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two square verse notes for Mr. S.


by strannikov


braying in the rain

 

mind heart soul will blood sweat tears muscle, and bone,

and then always something else—not more, just else:

the custody of perspective and of place,

the man's moment, the only where he can stand,

the only there from which he can hear a thing,

his unique path to wander from or to walk,

his setting for soliloquies, acts, and scenes.

Lear can be his own fool, never his own fool:

the cap of bells is its own distinguished crown,

always fits who wears it, whether tight or loose,

never conferring wit but naming a tongue.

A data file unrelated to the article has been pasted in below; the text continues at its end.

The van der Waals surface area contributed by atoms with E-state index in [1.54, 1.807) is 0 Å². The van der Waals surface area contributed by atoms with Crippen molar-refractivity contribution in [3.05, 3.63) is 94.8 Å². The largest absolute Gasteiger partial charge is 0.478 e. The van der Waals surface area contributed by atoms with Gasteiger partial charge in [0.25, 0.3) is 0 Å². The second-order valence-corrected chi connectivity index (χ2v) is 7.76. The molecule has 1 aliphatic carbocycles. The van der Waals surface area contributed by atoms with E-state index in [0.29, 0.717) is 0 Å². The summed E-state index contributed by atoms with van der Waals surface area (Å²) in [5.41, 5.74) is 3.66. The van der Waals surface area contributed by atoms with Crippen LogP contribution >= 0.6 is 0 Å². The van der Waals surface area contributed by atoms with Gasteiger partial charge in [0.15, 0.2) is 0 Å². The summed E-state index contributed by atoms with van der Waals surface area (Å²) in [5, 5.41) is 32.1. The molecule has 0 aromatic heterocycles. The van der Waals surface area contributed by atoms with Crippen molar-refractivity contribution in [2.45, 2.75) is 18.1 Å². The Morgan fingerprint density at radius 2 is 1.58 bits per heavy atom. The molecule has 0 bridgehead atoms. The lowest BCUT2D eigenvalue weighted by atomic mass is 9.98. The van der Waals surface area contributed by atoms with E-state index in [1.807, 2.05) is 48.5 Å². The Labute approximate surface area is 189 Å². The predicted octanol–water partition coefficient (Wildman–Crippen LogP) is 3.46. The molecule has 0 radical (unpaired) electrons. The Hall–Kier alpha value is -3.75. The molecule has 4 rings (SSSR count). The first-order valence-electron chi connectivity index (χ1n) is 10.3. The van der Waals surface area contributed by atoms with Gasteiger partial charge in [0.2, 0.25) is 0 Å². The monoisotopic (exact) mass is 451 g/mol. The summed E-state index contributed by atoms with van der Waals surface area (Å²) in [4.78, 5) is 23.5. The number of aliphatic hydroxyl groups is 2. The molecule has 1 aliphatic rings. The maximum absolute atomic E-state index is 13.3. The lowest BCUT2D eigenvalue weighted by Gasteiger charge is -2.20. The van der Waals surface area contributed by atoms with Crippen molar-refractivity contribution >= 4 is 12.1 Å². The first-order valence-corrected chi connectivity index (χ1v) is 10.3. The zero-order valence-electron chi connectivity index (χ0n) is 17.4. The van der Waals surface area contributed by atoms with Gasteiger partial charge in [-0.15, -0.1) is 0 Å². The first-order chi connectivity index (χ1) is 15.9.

once the stage is staged

 

actors do not grovel in gravel, in fact,

their clean feet are polished with thin smears of mud

only for the mute camera to record:

the mud and clay have scarce time to stick or stain.

the habit of dirt is foreign to the face

paid to be enlarged by the projection booth.

who would dare permit grit to penetrate pores?

actors' nails are seldom manicured with grime.

Shakespeare does not say what's left when all that's left

is stage—when all worlds have been staged, there's no world:

“what, violate verisimilitude? what!”

 

Endcap